I was looking through trail camera pictures the other day in an attempt to take them more seriously. They are mean spirited devices, each year providing me with pixels of antlered beasts that I’ll never lay eyes on during daylight hours. Sometimes, it seems that the sole reason for their existence is to inform me of what I’ll never end up shooting. It’s awful and exciting at the same time.
I must admit, my strategy for using trail cameras over the years has been pretty bland. I hope to pattern deer in an effort to better my chances of a successful hunt, but in the end I usually only end up with a general understanding of what is roaming the woods. What I lack is a solid understanding of how they are roaming the woods. Perhaps this is a side effect of heavily wooded areas like the northeast where the deer aren’t as easily patterned as their counterparts in the Midwest where open land is more abundant. When it’s all woods, the bedding and feeding areas are more scattered and less defined. This makes patterning Mr. Big a little more difficult.
So, what’s a guy to do? I dug through hundreds of photos to see if I could pick up on any pattern whatsoever, and I discovered something intriguing – maybe even something that could help you use cameras more effectively this coming fall. I learned that we (the people I regularly hunt with) rarely shoot bucks we consistently capture on camera. It’s sad but true. Those are the bucks that live in my dreams but tend to be so rigid in their schedules that they hardly ever stray from their normal routine. They sleep somewhere far, far away and then show up at a food source around midnight still rubbing the sleep out of their eyes.
However, when I looked back through the photos I also noticed a number of bucks on camera that we have successfully packaged into tidy, freezer wrapped stacks of meat. Why? In an effort to learn why I made a list of the bucks on film and compared the time and date stamps of the ones we’ve harvested to the ones we haven’t. It turns out that the majority of our harvested bucks showed up on camera five days or less from the day we shot them. I then questioned whether that was a significant revelation. I think it is.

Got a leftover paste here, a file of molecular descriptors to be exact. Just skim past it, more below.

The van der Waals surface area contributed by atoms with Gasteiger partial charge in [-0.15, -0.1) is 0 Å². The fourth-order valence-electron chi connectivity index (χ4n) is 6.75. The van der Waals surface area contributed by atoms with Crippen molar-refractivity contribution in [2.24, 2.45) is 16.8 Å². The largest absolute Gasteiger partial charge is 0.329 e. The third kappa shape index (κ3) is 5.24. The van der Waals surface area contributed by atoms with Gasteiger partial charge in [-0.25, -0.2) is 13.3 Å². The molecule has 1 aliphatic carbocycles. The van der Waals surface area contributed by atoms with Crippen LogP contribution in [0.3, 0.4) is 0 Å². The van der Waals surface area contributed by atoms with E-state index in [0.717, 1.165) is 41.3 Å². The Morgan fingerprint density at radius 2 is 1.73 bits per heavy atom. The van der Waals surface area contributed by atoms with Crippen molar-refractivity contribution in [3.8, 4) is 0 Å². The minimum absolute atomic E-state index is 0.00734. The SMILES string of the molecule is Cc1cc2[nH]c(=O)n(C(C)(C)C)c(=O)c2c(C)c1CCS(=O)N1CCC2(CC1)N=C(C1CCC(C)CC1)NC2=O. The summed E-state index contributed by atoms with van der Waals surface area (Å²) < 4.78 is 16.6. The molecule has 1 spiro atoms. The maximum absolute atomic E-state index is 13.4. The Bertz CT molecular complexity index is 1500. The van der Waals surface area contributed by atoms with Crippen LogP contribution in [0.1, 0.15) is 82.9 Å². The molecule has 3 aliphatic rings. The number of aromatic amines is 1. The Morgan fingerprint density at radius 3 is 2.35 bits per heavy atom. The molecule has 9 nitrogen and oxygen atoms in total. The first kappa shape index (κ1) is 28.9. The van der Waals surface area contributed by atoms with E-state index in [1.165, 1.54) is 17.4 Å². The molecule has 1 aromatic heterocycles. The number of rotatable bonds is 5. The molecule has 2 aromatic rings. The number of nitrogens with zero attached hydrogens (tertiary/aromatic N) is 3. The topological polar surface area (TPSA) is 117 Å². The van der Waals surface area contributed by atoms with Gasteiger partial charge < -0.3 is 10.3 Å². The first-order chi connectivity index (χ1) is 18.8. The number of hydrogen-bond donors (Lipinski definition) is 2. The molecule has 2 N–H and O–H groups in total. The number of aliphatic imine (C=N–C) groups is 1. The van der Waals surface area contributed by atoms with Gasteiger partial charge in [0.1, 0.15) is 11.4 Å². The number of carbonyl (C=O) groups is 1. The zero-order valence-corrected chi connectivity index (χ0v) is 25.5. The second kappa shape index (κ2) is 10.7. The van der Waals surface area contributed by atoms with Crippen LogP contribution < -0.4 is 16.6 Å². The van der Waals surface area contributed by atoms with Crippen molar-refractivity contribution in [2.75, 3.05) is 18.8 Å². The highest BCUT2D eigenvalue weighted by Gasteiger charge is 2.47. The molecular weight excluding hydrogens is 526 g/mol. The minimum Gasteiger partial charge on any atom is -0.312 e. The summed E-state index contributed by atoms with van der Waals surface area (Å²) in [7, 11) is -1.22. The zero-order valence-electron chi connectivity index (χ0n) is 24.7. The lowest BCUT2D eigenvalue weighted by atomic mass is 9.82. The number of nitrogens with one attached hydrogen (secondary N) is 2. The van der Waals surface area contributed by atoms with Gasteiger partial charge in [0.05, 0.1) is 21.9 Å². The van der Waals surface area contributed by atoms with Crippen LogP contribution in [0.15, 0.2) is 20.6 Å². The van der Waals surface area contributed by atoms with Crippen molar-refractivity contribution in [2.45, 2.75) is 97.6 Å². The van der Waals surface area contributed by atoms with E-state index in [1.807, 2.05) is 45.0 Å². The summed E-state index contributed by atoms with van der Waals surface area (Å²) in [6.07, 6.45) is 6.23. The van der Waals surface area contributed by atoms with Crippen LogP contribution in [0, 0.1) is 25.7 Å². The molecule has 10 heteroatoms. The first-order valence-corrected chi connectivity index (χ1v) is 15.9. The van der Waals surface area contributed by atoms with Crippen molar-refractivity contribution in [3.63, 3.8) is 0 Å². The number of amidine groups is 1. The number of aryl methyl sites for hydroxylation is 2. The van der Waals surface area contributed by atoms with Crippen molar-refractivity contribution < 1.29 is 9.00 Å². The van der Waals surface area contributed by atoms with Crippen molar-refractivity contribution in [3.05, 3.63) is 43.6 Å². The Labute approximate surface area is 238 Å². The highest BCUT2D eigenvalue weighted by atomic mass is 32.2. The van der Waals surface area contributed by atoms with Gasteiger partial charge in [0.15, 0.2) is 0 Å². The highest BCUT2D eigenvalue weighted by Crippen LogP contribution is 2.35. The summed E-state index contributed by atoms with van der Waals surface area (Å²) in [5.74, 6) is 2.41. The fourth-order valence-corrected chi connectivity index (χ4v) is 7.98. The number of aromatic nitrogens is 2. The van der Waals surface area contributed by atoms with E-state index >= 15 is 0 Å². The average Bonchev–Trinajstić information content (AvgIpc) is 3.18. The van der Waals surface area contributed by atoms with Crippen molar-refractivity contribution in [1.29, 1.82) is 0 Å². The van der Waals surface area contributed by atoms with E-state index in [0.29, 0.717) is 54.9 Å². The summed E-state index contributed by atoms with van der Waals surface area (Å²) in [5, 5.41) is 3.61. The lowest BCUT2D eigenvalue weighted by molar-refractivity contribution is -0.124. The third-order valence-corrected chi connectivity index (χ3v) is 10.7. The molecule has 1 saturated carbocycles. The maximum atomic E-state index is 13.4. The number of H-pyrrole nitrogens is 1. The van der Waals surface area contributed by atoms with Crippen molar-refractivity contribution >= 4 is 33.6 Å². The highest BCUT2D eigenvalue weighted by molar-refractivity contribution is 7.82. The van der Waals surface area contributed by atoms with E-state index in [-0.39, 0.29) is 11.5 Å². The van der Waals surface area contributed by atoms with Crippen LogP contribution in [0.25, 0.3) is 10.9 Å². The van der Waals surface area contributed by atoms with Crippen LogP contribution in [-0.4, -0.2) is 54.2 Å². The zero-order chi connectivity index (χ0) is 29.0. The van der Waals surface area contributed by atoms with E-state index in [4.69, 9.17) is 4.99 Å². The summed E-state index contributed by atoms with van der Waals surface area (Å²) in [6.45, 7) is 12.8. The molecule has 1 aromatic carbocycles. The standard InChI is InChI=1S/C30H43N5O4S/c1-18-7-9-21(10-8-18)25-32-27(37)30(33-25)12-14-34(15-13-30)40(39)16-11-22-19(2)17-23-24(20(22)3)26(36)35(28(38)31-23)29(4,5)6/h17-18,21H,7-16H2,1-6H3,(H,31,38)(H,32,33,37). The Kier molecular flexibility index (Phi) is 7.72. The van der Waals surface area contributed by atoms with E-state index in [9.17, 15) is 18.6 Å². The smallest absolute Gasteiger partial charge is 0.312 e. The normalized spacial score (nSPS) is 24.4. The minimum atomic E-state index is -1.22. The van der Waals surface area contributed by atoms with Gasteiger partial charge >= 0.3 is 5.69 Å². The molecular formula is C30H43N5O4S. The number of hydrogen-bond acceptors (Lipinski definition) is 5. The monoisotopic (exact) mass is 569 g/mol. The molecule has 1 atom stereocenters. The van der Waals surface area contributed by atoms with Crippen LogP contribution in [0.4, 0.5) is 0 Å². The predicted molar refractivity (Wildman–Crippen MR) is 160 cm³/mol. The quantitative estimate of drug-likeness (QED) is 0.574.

Just because those bucks hadn’t been seen on camera all year doesn’t mean they weren’t there to begin with, but what it does signal is a significant change in their daily routines. It doesn’t matter where a buck resides, if he goes from being invisible to suddenly being seen on camera multiple times in only a few days it’s a sure fire sign of vulnerability. November is a time of year when bucks (and hunters) get that crazy look in their eyes and start acting differently. As hunters, we can capitalize on different because that’s when a buck makes mistakes, and the unexpected appearance of a new buck on camera might be a sign of his first one. Correctly interpreting trail camera pictures can put you in a great position to be his second – and last.
If you are hunting a specific buck this strategy probably isn’t worth anything to you. However, if you are like many hunters who are just looking for any quality buck, you may want to spend a little extra time in the woods next time a newbie shows up on camera. I know I will be.
Unlike most of my posts, I’ve attempted to provide you with useful information this time. Hopefully, you can use it to increase your odds of success this fall! Want more? Sign up to receive email updates whenever I post a new blog post. You can do that here: Subscribe Also, don’t forget to like The 4 Pointer on Facebook